5. John Bastow , aged 40, was born (as he first told me) at Trumpington, near Cambridge; was bred a Cooper , and worked for several Years in different Towns in that Neighbourhood, and declared himself a very harmless, innocent Person, but unfortunately and without the least Design of ill in him, he had fallen into the Scrape. This was his Story before, but after the Warrant came down on Wednesday last, he changed his Note; and when I came to talk with him, when all Hopes were past, he said, he would declare his whole Mind to me, and begun as follows, viz. That he was born in Yorkshire, the particular Place he would not name, for Fear of bringing a Scandal upon his Family. His Parents however, he said, were not able to give him any Education, but put him out Apprentice to an Uncle, a Farmer in the Neighbourhood when he was very young. But somehow or other, Things did not go well with him there, and he run away 3 or 4 Times, but was brought back again to his Service, and received proper Chastisement for his several Elopements.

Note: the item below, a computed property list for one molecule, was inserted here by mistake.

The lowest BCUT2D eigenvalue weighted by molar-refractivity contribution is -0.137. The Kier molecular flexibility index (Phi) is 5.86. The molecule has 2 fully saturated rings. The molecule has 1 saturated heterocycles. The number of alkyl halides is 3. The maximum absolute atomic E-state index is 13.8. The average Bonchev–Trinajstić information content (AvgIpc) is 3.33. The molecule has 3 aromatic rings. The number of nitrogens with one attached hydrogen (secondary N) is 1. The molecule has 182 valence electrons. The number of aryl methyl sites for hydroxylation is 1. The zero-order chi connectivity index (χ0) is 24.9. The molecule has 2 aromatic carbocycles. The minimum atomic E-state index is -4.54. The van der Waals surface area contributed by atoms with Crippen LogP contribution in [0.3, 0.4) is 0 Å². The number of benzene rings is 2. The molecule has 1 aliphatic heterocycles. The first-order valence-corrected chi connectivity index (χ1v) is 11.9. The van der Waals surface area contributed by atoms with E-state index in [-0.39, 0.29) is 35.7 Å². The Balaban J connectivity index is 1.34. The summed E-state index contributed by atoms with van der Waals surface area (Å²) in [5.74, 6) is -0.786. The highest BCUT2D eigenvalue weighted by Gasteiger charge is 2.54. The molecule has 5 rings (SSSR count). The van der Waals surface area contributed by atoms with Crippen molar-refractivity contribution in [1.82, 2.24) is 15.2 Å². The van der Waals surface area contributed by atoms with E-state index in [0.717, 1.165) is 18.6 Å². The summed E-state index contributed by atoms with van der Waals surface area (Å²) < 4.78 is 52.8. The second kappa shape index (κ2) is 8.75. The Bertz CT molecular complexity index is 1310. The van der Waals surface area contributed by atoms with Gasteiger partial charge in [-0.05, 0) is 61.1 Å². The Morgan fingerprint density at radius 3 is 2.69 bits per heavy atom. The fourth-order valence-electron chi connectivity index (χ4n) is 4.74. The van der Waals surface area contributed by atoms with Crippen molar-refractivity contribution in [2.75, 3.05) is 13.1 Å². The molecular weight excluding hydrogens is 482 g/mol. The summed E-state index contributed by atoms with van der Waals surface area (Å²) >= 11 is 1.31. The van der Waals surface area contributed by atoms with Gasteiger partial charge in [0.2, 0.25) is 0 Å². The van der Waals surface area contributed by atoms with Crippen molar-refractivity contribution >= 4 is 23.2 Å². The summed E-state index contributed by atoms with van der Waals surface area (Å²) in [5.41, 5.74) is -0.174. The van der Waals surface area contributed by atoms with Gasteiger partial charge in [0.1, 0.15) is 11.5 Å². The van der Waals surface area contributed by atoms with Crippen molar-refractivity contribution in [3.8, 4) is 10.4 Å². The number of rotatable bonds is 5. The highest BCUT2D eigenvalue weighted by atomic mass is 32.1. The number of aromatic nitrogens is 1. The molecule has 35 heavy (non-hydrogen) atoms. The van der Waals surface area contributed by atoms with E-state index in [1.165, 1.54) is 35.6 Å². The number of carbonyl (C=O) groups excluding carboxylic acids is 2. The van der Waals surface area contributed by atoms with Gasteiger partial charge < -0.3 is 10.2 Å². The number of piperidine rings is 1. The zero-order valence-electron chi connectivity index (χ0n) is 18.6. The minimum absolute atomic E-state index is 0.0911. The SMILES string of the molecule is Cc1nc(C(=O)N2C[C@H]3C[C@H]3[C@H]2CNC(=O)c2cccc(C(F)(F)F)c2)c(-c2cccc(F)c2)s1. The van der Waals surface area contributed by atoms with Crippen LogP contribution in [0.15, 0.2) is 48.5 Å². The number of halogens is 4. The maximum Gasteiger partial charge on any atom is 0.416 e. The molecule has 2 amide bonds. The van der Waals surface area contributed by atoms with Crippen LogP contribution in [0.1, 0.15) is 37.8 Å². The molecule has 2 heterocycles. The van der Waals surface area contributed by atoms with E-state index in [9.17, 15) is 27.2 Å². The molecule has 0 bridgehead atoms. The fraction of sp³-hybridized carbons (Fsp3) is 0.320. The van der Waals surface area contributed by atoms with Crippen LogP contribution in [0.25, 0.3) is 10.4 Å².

The Father knowing all this, and finding this Business would not do for his Boy, got the Indentures from the Uncle, and took him Home to work with himself, being a Mason . This Work he did not like long, though under an indulgent Parent, but his Head run a gadding; Confinement any where he could not bear, and so left his Father, and travelled the Country, till he came to London.

The first Employ he entered into here (a hopeful one indeed) was to be Tapster to an Alehouse , and that not of the best